I'm obviously not condoning a screen-free life. That means this fun would be over. But like an old joke, we've gotta know when enough is enough.

p.s. 40 hours a week of screen-staring lulled me into a daze that I couldn't snap out of...even when I left the office. I no longer have a 9 to 5. Praises.

Sunday, May 10, 2009

Home-made Brunch

This year, in honor of the starving economy, we celebrated Mom in-house. Jonny made the main course -- a Ginger Steak Salad. I made the Rosemary-Garlic Sweet Potato Fries and the Appetizer -- sausage, artichoke heart, sun-dried tomato, roasted red pepper and a basil leaf (all on a skewer!). Emiline made a delectable creme brulee. I'd like to meet the genius who made a match out of coffee and dessert...he must be hiding other great ideas up his sleeve.

I confess, it's far more engaging to put yourself on the line when you're trying to tell someone they're important to you. I liked cooking at home more than I've liked a fancy Mother's Day brunch! We all agreed it was one of our best ever. Grandma and Grandpa came over too.

Here are the lovelies:

My mom is on the left -- we get asked if we're sisters. Does that mean I look 50 or she looks 20?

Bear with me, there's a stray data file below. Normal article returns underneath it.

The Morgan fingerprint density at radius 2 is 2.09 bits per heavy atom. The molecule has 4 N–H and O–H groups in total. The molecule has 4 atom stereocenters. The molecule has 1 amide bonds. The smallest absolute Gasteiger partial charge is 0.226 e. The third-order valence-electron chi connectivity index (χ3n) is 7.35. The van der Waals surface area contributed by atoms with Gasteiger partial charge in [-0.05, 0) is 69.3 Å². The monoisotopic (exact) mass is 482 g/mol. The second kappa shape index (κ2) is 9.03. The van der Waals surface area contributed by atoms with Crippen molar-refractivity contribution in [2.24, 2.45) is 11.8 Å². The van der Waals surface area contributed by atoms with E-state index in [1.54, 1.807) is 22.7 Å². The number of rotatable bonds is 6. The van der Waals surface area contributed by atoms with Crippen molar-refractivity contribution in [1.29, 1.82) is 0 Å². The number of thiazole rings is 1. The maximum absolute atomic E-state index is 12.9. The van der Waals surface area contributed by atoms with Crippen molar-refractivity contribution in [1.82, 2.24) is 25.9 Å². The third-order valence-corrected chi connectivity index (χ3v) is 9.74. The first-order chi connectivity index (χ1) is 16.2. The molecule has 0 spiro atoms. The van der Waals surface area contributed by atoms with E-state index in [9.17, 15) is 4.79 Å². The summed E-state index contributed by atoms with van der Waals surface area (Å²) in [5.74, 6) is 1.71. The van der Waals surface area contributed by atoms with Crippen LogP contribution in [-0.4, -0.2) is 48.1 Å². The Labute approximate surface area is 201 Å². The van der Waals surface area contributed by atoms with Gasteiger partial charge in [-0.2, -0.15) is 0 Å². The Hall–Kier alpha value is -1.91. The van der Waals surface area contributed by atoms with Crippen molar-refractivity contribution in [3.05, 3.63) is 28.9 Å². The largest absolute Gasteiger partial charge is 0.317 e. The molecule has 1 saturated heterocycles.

My food pictures flopped (I told you -- photography is weak), so I'll only show this one:

I admire my mother -- and all women -- who have borne children. When my four great aunts + grandmother gather 'round I hear tales that make the whole thing seem that much more nightmarish. Egh.

I can't seem to muster up anything sappy or heartfelt at the present. It's midnight and my brain is fuzz. So much for my romantic weekend of posts about mom. I do wish you all could know her. She's an absolute delight.

Saturday, May 9, 2009

Mother Dearest

This weekend's posts will be dedicated to mothers. No words could ever say exactly how we feel about our mothers, but this poem is certainly true of my wonderful Ma.

A Mother's Love

There are times when only a Mother's love
Can understand our tears,
Can soothe our disappoints
And calm all of our fears.

There are times when only a Mother's love
Can share the joy we feel
When something we've dreamed about
Quite suddenly is real.

There are times when only a Mother's faith
Can help us on life's way
And inspire in us the confidence
We need from day to day.

For a Mother's heart and a Mother's faith
And a Mother's steadfast love
Were fashioned by the Angels
And sent from God above...

- Author Unknown.

Friday, May 8, 2009

Round-trip to NYC?

Can anyone spare me a round-trip flight to New York for tomorrow morning? It's an emergency...domino (my favorite magazine -- no longer published *sniff*) is having a garage sale of stuff they used in their photo shoots. Too good to be true, right? Here's proof.

This magazine has inspired so many to beautify their spaces and use their homes and offices to tell their stories. The style editors had unfailingly good taste mixed with a slant toward the unconventional. Beautiful.

Thursday, May 7, 2009

My childhood Bible

Being back home has led to the occasional rummaging through boxes of childhood belongings. I found my Bible the other day, and laughed out loud when I saw this: